Context Factors Related to Women Attrition From a Graduate Science Program:

Maria Madalena Ferreira
Seeing that the average brain-weight of women is about five ounces less than that of men, on merely anatomical grounds we should be prepared to expect a marked inferiority of intellectual power in the former. (Romanes, 1887, p. 383) Arguments such as this one, seeking to bar women's access to higher education, were still common in the popular science press by the end of the 19th century. Yet, in this unwelcoming climate, many women made important contributions to science (Rossiter, 1974). Some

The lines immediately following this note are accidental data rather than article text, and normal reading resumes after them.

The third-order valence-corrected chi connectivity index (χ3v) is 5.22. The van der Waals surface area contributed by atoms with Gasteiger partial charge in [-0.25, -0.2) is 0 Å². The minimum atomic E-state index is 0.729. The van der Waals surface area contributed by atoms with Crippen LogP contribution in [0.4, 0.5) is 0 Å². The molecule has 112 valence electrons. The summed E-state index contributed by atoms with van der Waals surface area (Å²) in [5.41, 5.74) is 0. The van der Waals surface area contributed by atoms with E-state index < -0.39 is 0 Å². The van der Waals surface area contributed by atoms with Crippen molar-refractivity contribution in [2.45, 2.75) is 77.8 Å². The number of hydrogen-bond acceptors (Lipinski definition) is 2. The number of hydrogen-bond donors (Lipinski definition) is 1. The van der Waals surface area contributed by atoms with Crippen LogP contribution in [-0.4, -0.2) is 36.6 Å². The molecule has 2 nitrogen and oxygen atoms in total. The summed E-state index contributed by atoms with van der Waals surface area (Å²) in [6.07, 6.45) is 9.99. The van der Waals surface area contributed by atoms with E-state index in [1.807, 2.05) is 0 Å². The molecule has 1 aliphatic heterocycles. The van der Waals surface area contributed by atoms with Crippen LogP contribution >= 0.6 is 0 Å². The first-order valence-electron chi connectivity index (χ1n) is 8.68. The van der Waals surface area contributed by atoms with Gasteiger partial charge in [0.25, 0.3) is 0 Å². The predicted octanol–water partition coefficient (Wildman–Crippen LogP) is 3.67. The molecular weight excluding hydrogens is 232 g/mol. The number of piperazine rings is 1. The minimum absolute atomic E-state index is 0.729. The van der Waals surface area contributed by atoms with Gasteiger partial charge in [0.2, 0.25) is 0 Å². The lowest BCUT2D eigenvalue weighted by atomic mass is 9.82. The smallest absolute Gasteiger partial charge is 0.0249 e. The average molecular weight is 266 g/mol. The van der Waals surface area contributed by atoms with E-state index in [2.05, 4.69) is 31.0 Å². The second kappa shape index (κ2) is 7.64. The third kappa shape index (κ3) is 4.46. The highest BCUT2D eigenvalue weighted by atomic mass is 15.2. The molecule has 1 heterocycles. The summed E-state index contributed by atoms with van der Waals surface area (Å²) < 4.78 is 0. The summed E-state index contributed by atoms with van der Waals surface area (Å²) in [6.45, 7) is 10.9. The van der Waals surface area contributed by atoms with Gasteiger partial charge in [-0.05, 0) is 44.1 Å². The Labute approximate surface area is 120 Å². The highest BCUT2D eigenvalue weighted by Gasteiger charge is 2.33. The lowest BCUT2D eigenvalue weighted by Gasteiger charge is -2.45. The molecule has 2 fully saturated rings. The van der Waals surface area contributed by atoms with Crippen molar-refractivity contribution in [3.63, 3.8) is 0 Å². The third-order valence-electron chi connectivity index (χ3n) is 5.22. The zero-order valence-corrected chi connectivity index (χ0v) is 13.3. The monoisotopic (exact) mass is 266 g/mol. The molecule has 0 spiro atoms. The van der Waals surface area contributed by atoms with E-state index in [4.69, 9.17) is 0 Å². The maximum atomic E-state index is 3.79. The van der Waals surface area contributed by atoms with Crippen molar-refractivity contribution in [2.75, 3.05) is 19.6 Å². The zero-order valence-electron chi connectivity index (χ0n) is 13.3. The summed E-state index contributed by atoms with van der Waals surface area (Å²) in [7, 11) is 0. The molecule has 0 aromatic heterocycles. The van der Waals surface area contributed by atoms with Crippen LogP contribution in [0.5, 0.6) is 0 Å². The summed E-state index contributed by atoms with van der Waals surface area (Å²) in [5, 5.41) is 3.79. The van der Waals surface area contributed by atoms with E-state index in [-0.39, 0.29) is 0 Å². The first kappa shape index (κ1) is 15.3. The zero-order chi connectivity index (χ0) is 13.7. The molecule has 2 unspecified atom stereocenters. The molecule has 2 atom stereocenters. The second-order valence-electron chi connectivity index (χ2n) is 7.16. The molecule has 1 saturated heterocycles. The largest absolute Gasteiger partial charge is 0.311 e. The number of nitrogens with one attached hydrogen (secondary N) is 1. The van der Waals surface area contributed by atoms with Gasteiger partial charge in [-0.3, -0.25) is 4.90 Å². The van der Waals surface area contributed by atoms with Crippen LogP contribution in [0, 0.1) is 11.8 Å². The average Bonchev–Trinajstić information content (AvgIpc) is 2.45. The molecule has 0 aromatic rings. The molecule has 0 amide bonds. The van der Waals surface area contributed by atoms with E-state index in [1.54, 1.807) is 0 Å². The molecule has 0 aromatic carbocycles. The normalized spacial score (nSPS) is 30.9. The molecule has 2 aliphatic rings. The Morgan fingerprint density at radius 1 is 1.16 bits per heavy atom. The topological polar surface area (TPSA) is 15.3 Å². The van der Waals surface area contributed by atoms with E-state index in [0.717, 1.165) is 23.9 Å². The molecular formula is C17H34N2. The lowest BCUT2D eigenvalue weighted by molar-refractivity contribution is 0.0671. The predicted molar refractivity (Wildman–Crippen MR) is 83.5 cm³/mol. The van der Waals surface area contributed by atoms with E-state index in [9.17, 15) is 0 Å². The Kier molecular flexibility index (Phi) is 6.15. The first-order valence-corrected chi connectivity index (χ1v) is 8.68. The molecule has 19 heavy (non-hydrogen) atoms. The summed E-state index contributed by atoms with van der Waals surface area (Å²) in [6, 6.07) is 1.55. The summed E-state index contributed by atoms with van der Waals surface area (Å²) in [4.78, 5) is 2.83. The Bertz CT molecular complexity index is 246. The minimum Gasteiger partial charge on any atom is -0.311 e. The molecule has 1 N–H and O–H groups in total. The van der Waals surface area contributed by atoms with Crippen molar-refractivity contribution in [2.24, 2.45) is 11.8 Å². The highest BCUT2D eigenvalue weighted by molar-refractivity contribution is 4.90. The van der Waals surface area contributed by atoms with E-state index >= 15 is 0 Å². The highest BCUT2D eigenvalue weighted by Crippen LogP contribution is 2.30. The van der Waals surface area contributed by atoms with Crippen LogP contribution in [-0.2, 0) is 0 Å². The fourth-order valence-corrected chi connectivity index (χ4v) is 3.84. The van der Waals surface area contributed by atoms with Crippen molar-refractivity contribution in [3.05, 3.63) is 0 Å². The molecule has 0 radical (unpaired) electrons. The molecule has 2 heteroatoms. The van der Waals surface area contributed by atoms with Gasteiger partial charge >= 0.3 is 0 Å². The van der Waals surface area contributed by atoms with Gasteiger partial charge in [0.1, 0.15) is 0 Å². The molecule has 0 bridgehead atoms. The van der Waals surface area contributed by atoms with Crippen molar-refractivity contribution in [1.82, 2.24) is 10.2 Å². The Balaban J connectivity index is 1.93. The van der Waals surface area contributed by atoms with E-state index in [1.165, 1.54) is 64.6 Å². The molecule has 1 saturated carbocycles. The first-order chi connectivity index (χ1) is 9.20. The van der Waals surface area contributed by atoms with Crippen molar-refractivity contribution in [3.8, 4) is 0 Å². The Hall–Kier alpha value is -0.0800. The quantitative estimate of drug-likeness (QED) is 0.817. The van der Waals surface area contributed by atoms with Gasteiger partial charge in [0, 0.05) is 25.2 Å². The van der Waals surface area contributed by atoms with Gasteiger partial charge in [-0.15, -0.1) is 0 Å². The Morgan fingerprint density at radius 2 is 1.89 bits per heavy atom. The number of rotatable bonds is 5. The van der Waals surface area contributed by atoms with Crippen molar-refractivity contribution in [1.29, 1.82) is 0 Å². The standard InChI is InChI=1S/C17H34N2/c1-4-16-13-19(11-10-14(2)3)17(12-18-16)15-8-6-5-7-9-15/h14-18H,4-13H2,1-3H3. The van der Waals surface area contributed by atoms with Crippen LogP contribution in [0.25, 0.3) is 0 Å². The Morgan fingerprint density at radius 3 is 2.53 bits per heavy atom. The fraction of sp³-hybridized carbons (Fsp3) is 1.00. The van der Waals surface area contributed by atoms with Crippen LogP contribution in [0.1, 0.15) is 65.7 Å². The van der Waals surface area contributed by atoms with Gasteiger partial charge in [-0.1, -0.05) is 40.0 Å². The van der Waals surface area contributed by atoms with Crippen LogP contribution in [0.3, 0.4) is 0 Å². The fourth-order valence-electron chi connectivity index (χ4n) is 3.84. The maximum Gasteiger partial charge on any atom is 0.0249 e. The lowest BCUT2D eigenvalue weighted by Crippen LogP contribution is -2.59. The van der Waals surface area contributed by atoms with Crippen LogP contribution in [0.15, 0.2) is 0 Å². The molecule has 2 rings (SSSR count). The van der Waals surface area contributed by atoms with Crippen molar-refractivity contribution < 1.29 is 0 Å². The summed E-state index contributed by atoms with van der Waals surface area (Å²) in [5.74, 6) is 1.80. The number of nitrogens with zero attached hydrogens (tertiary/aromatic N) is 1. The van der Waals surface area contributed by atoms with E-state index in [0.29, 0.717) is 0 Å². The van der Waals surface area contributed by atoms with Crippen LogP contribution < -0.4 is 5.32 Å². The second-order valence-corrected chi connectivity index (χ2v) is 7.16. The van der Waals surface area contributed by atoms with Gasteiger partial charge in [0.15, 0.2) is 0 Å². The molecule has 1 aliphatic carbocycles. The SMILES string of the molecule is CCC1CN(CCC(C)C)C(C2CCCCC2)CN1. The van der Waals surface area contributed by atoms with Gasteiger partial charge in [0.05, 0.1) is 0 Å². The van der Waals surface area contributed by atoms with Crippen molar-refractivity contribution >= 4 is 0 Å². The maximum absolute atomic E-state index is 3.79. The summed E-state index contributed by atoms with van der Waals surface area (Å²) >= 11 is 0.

more » ... f them, Jane Colden (1724-1766), Maria Mitchell (1818-1889), and Mary Somerville (1780-1872), were mostly self-taught or learned science while helping their scientist fathers (Rossiter, 1974). However, many at the time dismissed these early women scientists as aberrations as illustrated by an article in an 1887 issue of The Popular Science Monthly:
doi:10.21423/awlj-v12.a161 fatcat:tn7j3jlazrgzbn3x23wsusrmf4